Relators CMH Homes, Inc. and Vanderbilt Mortgage and Finance, Inc. are subsidiaries of Clayton Homes, Inc. (hereinafter CMH). CMH sells manufactured homes and Vanderbilt Mortgage finances the purchases. Due to many of the buyers' limited cash and credit, Vanderbilt provided "land-in-lieu" financing. This type of financing allows the buyer to use equity in a piece of property to be pledged as collateral in lieu of requiring a large cash down-payment. The pledged property in question can be the buyer's personal property or a relative's property and does not have to be the land on which the home was located.

A. Store 214 - 2004 Carrillo Representation

In 2004, attorneys David Rumley and Baldemar Gutierrez, on behalf of several plaintiffs, asserted numerous claims arising out of transactions at CMH's Store 214 in Corpus Christi, Texas. The claims alleged land was pledged, under the land-in-lieu financing provisions, without owner knowledge. They also alleged many of the documents were either forged or not properly notarized. As a result of this litigation, CMH released approximately 400 land-in-lieu liens in 2005.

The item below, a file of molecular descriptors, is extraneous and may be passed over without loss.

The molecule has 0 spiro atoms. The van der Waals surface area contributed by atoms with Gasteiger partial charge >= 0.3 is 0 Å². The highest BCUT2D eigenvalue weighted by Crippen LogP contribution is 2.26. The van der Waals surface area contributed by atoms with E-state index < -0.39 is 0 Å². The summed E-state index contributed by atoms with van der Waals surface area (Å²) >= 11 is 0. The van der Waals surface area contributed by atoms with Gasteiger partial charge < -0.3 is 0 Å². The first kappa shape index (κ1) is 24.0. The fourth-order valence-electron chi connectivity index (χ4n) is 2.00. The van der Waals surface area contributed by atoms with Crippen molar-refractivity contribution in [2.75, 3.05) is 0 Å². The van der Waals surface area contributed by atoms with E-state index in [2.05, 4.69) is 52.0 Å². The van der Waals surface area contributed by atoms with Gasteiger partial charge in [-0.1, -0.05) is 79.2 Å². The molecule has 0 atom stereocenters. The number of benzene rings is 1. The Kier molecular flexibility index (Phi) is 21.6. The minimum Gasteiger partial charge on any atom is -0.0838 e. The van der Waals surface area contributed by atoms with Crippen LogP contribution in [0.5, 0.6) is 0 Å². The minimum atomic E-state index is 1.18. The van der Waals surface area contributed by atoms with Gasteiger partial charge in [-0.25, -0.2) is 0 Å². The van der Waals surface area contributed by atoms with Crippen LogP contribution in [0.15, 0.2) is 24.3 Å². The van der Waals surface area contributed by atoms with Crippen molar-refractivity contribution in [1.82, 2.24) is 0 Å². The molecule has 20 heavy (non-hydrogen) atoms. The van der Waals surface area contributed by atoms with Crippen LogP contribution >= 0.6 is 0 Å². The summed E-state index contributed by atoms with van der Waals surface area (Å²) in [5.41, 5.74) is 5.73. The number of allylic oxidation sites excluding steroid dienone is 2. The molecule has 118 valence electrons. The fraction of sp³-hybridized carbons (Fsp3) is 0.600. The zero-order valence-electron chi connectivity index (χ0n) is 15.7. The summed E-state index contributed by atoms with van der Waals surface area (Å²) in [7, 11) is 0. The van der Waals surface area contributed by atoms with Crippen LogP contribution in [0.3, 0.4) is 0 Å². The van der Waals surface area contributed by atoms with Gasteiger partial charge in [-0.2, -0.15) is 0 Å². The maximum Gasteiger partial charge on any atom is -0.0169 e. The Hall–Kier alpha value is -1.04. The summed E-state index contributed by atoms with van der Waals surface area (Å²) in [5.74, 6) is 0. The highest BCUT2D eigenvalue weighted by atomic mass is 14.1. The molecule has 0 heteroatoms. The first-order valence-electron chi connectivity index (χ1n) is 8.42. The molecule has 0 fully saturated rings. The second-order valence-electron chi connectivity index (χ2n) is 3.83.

While defending Store 214 claims filed by Rumley and Gutierrez, CMH hired several different attorneys and firms to represent the company. One of these hires included Ricardo Carrillo, who served as local counsel in litigation in Duval County, Texas. At that time, in addition to his private law practice, Carrillo also worked part-time as a Duval County Attorney. There is no question that during Carrillo's 2004 legal representation of CMH, Carrillo worked with other CMH attorneys and representatives discussing facts regarding Store 214 and litigation strategy for defending CMH against fraud, forgery, and notary claims. All of Carrillo's work for CMH was associated with the claims pending out of Store 214's transactions. Carrillo was subsequently elected as the County Attorney of Duval County.

B. The January 2012 Lawsuit